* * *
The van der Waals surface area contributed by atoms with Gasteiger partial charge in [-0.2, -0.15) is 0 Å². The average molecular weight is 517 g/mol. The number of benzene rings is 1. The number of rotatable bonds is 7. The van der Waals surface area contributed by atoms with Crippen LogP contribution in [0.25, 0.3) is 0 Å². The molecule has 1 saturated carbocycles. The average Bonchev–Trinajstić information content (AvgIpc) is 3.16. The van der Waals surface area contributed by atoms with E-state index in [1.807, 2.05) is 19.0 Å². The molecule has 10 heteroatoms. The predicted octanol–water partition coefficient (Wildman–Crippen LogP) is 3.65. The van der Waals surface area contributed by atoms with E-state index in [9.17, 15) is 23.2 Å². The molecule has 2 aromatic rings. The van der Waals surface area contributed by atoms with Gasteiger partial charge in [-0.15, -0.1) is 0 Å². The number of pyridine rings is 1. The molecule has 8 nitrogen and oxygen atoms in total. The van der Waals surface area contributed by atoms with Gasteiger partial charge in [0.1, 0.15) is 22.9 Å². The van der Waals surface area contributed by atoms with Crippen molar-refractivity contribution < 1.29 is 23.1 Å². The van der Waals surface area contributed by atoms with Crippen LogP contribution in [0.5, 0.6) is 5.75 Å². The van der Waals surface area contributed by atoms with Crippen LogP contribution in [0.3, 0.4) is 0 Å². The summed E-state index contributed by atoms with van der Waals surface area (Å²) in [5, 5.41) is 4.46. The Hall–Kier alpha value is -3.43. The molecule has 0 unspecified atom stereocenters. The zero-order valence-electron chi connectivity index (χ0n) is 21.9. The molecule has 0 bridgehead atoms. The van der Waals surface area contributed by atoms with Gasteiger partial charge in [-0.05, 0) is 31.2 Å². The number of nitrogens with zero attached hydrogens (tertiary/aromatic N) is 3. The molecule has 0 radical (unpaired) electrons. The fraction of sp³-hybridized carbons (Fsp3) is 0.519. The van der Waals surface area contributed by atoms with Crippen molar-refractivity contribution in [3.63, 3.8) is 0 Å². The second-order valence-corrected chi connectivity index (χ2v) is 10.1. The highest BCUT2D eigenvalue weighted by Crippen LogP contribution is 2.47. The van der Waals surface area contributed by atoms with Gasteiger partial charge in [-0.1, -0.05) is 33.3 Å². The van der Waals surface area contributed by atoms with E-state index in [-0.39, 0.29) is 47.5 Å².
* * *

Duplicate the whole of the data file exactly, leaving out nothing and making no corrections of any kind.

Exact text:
The van der Waals surface area contributed by atoms with Gasteiger partial charge in [-0.2, -0.15) is 0 Å². The average molecular weight is 517 g/mol. The number of benzene rings is 1. The number of rotatable bonds is 7. The van der Waals surface area contributed by atoms with Crippen LogP contribution in [0.25, 0.3) is 0 Å². The molecule has 1 saturated carbocycles. The average Bonchev–Trinajstić information content (AvgIpc) is 3.16. The van der Waals surface area contributed by atoms with E-state index in [1.807, 2.05) is 19.0 Å². The molecule has 10 heteroatoms. The predicted octanol–water partition coefficient (Wildman–Crippen LogP) is 3.65. The van der Waals surface area contributed by atoms with E-state index in [9.17, 15) is 23.2 Å². The molecule has 2 aromatic rings. The van der Waals surface area contributed by atoms with Gasteiger partial charge in [-0.15, -0.1) is 0 Å². The number of pyridine rings is 1. The molecule has 8 nitrogen and oxygen atoms in total. The van der Waals surface area contributed by atoms with Gasteiger partial charge in [0.1, 0.15) is 22.9 Å². The van der Waals surface area contributed by atoms with Crippen molar-refractivity contribution < 1.29 is 23.1 Å². The van der Waals surface area contributed by atoms with Crippen LogP contribution in [0.5, 0.6) is 5.75 Å². The van der Waals surface area contributed by atoms with Crippen LogP contribution in [0.3, 0.4) is 0 Å². The summed E-state index contributed by atoms with van der Waals surface area (Å²) in [5, 5.41) is 4.46. The Hall–Kier alpha value is -3.43. The molecule has 0 unspecified atom stereocenters. The zero-order valence-electron chi connectivity index (χ0n) is 21.9. The molecule has 0 bridgehead atoms. The van der Waals surface area contributed by atoms with Gasteiger partial charge in [-0.05, 0) is 31.2 Å². The number of nitrogens with zero attached hydrogens (tertiary/aromatic N) is 3. The molecule has 0 radical (unpaired) electrons. The fraction of sp³-hybridized carbons (Fsp3) is 0.519. The van der Waals surface area contributed by atoms with Crippen molar-refractivity contribution in [3.63, 3.8) is 0 Å². The second-order valence-corrected chi connectivity index (χ2v) is 10.1. The highest BCUT2D eigenvalue weighted by Crippen LogP contribution is 2.47. The van der Waals surface area contributed by atoms with Gasteiger partial charge in [-0.1, -0.05) is 33.3 Å². The van der Waals surface area contributed by atoms with E-state index in [-0.39, 0.29) is 47.5 Å².